Cigars 101

How to Cut Cigars

There are several different methods for cutting cigars, and a variety of tools to cut them with. You’ve got your single-blade guillotine cigar cutter, your double-blade, punch cutter, V-cutter and cigar scissors. Some cigar smokers use a toothpick or their teeth. Whichever method or tool you prefer, the key to a good cut is removing the cap without cutting too much of the cigar. You want to keep the cut above the “shoulders” of the cigar. This is the spot where the cap and wrapper meet. If you examine the head of the cigar, you’ll notice a strip (or strips) of tobacco just below the cap, so you want to cut just above that line. Cutting below the shoulders may result in your cigar unraveling on you, followed by steam coming out of your ears.

Since the majority of cigar smokers use a double-blade cutter, including moi, here’s the technique I’ve found most effective for getting a nice clean cut. I call it “scalping the cap.”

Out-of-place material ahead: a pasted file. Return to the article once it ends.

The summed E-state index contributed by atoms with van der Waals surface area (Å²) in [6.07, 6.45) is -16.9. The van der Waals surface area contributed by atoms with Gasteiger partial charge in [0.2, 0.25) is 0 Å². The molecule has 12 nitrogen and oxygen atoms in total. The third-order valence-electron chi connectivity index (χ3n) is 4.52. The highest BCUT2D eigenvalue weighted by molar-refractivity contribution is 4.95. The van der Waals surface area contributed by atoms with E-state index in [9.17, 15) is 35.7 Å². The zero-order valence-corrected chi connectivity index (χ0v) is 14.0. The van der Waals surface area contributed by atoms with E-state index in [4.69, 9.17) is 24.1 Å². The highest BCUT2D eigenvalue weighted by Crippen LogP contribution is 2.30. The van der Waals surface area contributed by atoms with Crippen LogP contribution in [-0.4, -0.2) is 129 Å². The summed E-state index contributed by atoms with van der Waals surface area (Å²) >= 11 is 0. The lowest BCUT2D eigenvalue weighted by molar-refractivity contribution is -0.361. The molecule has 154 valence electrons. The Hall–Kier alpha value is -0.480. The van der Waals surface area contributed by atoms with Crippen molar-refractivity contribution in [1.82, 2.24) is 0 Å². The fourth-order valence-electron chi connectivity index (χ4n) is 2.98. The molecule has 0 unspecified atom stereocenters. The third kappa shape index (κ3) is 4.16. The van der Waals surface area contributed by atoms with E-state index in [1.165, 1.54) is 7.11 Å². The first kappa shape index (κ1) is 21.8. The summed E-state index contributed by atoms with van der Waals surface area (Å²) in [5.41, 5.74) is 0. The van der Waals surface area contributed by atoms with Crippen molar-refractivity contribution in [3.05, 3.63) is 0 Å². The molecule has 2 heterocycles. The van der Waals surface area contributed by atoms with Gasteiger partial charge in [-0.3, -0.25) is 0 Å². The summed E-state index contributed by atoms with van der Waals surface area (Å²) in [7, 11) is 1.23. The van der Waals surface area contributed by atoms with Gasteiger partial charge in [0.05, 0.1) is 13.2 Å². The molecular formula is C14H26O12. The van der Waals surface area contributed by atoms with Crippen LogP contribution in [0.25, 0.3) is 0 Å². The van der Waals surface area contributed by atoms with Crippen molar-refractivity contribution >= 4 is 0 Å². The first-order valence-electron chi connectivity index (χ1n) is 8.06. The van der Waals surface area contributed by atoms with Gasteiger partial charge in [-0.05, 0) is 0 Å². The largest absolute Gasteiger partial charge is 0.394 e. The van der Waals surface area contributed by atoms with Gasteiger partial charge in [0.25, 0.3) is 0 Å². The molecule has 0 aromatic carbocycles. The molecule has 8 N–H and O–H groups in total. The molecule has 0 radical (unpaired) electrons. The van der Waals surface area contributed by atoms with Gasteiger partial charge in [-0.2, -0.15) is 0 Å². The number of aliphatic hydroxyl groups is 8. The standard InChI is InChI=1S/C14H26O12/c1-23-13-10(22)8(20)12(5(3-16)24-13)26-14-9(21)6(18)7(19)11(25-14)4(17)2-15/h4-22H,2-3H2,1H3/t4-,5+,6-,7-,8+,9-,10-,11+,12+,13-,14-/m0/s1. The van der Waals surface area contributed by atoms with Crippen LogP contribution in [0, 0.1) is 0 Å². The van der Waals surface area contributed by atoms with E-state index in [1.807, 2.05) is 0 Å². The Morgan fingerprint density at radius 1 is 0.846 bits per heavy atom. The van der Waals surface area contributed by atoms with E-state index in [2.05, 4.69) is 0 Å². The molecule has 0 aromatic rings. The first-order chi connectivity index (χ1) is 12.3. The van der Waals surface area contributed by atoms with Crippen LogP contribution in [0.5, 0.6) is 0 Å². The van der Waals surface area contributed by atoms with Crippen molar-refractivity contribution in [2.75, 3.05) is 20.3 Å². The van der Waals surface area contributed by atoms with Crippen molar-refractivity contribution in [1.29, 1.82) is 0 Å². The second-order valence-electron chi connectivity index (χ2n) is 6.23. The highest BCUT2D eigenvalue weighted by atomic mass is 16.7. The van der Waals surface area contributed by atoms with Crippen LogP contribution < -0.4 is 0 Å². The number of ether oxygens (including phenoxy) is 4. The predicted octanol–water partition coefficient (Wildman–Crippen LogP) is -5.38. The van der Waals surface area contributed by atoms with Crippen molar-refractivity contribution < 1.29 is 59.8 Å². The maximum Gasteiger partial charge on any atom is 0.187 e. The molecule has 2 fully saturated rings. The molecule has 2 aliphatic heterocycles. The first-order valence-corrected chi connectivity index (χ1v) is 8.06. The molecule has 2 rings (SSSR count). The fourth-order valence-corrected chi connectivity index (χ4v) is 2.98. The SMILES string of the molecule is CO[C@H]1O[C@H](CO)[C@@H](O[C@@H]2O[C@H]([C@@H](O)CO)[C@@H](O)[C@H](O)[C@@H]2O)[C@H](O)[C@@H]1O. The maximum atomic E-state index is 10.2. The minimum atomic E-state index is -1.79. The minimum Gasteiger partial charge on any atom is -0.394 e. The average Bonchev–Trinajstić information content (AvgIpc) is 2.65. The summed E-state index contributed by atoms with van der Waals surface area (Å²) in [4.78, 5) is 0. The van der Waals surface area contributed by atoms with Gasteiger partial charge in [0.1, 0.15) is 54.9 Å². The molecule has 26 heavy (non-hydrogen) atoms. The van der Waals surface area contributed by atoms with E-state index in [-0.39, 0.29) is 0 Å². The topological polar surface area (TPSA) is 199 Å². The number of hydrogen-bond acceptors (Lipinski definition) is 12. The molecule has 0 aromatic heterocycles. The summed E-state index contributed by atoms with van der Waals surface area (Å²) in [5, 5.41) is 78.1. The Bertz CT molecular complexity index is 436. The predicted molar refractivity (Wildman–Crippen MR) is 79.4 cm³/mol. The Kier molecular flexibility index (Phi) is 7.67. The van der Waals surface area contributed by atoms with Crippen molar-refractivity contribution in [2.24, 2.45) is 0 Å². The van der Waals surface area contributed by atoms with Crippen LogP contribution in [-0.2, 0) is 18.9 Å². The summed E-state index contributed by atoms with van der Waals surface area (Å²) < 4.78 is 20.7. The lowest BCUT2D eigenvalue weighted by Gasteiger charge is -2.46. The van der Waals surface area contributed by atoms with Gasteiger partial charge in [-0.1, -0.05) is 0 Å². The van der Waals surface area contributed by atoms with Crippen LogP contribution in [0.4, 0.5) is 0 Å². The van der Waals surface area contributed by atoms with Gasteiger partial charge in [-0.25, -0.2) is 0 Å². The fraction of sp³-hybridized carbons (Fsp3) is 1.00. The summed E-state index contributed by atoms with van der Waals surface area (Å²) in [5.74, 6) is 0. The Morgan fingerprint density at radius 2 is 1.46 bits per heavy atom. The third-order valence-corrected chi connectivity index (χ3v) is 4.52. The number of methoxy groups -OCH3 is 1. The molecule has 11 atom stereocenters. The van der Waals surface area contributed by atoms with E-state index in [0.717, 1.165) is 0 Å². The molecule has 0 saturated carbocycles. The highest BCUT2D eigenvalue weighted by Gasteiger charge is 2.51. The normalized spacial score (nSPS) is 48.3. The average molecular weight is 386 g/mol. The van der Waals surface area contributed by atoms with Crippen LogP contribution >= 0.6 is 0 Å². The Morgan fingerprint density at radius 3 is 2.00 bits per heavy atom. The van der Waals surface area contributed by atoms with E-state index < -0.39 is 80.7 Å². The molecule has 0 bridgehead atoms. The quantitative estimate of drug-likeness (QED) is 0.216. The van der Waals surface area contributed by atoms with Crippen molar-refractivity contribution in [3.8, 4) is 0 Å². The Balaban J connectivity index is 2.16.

Note that you don’t have to use the “scalping” technique. You can just as easily place the cutter in position and quickly SNAP the blades closed.

Cutting figurados, or tapered head cigars like Torpedoes is a little different. Because the wrapper leaf goes all the way to the tip of the head, there is no cap. With a figurado, you want to get as small a cut as possible while still being able to draw easily through the cigar. For these cigar shapes, position the blades about a 1/4 of an inch from the top. Quickly snap the cutter and test the draw. If it’s too tight, lop-off only about another 1/6th of an inch, and draw again. Repeat this procedure until the draw is where you want it. Note that if you go too far, you also risk the cigar unraveling. This is why it’s best to start with a small cut, and work your way down.